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Speech by President Barroso at the Russia-EU – Potential for Partnership conference: "Moving into a Partnership of Choice"

21.03.2013 Extracts: On EU-Russia partnership - "There is no doubt that Russia and the European Union are deeply intertwined. We share a continent, a history, a rich and diverse cultural heritage forged throughout the centuries. But our close relationship is not just based on our long and solid bonds of history, culture and kinship, crucial though they are."

"Over the years and in particular after the developments in Russia in the 90s, there is a hard and sustained effort to build a wide-ranging partnership for the sake of greater prosperity, predictability and security for the European Union and Russia, and for the world and also for the region at large."

"The case for European Union-Russia engagement is overwhelming. Clearly we have a strong interest in building upon our economic interdependence and working ever-closer together in so many areas from trade and investment to energy and mobility, to good governance, human rights, humanitarian and world security issues."

"The core question is whether we are doing as much as we can to ensure that our partnership delivers on its full promise. I think the honest answer is: not yet. The fact is that we should work closer together not only because we have to, but also because we want to. Not just because we are condemned to be neighbours but because we have chosen to be partners."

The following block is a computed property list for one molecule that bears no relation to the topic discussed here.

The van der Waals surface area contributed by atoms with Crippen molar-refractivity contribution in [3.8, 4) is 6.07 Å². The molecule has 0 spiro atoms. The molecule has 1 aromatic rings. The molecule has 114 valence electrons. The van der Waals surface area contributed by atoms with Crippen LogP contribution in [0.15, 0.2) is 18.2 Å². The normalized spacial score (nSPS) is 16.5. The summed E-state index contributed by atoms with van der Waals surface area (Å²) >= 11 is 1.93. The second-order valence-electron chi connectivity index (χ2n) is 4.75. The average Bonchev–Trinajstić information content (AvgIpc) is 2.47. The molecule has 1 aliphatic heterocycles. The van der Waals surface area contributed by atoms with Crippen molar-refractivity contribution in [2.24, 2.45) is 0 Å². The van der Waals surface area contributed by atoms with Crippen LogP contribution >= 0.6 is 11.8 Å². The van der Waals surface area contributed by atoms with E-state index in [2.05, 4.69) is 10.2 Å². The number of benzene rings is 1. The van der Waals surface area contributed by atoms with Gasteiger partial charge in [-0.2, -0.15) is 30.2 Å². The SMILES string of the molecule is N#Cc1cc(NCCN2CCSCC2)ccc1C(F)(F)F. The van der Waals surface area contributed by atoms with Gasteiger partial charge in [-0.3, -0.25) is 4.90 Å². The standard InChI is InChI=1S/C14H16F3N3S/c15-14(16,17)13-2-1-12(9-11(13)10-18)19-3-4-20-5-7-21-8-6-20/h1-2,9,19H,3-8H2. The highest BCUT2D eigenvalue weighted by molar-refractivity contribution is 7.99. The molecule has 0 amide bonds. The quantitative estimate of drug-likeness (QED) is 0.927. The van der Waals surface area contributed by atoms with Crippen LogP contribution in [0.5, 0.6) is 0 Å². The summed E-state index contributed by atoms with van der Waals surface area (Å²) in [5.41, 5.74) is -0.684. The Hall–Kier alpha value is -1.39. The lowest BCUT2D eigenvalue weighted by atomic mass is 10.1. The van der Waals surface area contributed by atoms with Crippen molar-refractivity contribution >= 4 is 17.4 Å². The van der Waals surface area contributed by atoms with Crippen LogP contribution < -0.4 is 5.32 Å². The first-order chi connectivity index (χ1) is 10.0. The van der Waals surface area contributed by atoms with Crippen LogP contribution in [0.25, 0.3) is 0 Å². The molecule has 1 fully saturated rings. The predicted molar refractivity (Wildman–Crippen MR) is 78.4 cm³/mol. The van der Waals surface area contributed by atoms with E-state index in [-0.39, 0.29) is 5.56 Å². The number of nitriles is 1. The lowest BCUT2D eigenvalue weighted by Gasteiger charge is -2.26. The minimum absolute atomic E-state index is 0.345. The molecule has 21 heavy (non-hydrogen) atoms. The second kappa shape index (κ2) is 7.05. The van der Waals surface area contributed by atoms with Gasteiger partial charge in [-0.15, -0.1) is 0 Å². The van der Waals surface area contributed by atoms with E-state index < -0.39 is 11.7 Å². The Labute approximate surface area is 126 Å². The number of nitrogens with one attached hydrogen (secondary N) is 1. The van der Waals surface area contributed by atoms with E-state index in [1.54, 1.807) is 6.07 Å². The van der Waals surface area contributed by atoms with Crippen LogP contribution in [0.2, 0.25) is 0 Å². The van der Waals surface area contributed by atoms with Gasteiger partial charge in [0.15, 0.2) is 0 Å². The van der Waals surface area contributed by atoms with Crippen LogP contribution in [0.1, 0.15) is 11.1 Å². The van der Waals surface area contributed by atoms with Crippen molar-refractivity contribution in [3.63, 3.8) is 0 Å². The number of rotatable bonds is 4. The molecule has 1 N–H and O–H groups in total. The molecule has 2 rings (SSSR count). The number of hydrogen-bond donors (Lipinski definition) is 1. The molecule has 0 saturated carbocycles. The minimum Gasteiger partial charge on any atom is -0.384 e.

"In other words to realize the full potential of our relationship, we should add to our partnership of necessity a Partnership of Choice."

"We already share a vision for such a Partnership, the long-term vision, and I think it is important, even when we take concrete decisions be it in daily life, in politics or business, to have a long-term vision. The long term vision is a common economic and human space from Lisbon to Vladivostok with free travel of people, free exchange of goods and services, very close overall cooperation."

"But I think all of us agree that this genuine common objective will remain somehow conceptual unless we define together how we get there. Certainly not in one go. The gap is too broad between short-term issues and long-term consensus. So to help bridge this gap, we ought to adjust our political ambition and focus on the midterm with a set of credible and realistic objectives that we can achieve in the years to come. And indeed the meeting that I am going to have later today, with President Putin and Prime Minister Medvedev, and tomorrow, between the Commission and the Russian government, are part of this process."

"A key first step in this mid-term agenda should be to agree on a proper institutional framework. A new EU-Russia Agreement is intended to fulfil that task. It would be highly symbolic if we could conclude the negotiations on it by next year when we will celebrate the 20th anniversary of our Partnership and Cooperation Agreement of 1994."